Looking beyond the dollars recovered, much can be gleaned from the number of new matters opened last year. The FY 2021 new matter data is essentially the mirror image of the dollar recoveries—the FY 2021 new matters are slightly below the FY 2020 numbers but about the same as the average of the preceding five years. In FY 2021, 801 new FCA matters were opened, including 598 qui tam matters brought by whistleblowers and 203 non qui tam matters initiated by DOJ. That is down about 15% from the total matters opened in FY 2020, but in line with the average for the preceding five years. The 203 non qui tam cases initiated by DOJ is down from the 259 in FY 2020 but is 30% higher than the average number of non qui tam matters opened in each of the last five years, suggesting that the concerted, years-long effort at DOJ to be more proactive in identifying fraud schemes using artificial intelligence and sophisticated data mining tools, as opposed to merely reacting to qui tam suits brought by whistleblowers, continues to pay dividends. Correspondingly, recoveries in non qui tam matters, which are higher on average than recoveries in whistleblower-initiated matters, should increase in the forthcoming years as many of these new matters turn into settlements and judgments.
Beyond the Numbers
FY 2021 was a transition period for DOJ and the mixed-bag FCA recoveries reflect that. There was a change in administration and DOJ’s Civil Division, whose Civil Fraud Section prosecutes FCA cases, still does not have a nominated head, let alone a confirmed one. Numerous U.S. Attorney’s Offices, which also play a pivotal role in investigating and prosecuting FCA matters, also lack confirmed appointees. Given this context, it is not surprising that the FY 2021 recoveries and new matters (aside from the mega-settlement) were somewhat static and do not provide too many data points for making broad pronouncements about the key trends in fraud enforcement over the next few years. That said, as the Biden Administration makes progress in staffing its sub-cabinet positions, its investigative priorities will become clearer and the increased enforcement it promised will likely start to come to fruition and lead to higher recover over the next few years. DOJ’s press announcement telegraphed that among those enforcement priorities are:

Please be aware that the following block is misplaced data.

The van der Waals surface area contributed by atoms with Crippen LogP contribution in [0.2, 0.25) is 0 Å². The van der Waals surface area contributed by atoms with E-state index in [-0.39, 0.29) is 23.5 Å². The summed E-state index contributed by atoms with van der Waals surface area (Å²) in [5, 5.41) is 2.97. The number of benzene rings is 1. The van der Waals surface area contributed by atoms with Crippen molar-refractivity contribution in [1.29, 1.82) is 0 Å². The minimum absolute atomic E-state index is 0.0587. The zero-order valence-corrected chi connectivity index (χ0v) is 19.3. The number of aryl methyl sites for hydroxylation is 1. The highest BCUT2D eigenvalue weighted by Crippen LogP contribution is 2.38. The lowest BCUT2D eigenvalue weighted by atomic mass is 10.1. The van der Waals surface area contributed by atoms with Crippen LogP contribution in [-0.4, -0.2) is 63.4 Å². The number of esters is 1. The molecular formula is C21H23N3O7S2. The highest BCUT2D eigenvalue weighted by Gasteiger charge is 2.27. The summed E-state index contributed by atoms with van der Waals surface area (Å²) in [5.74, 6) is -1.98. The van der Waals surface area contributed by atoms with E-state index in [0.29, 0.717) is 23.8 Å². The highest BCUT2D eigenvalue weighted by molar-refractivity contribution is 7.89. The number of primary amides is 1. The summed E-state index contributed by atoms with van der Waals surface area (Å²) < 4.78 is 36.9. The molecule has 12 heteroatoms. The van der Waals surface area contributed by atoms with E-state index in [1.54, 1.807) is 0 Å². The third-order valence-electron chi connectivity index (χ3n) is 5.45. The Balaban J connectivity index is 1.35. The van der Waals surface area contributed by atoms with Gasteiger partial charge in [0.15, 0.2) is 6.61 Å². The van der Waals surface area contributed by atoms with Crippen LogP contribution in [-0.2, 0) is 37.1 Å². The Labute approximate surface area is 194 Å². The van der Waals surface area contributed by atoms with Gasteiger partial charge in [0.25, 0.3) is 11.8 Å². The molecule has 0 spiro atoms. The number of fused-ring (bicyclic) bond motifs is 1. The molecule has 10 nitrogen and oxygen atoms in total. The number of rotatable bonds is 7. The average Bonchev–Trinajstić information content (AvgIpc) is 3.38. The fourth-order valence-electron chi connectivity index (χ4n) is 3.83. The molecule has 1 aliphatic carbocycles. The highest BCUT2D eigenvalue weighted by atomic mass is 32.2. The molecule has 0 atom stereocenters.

- Combatting the opioid epidemic – Despite receding somewhat in the headlines, the opioid epidemic continues to harm and kill growing numbers of people each year and ravage communities. Over 75,000 Americans died from opioid overdoses in the 12-month period ending in April 2021. An almost 40% increase from the prior 12-month period. DOJ committed to continue utilizing its fraud enforcement tools “against the parties responsible for triggering and fueling the opioid epidemic” in an effort to “address this crisis.” The aforementioned $3 billion settlement is certainly demonstrative of that commitment and further settlements with the numerous entities in the opioids supply chain are likely.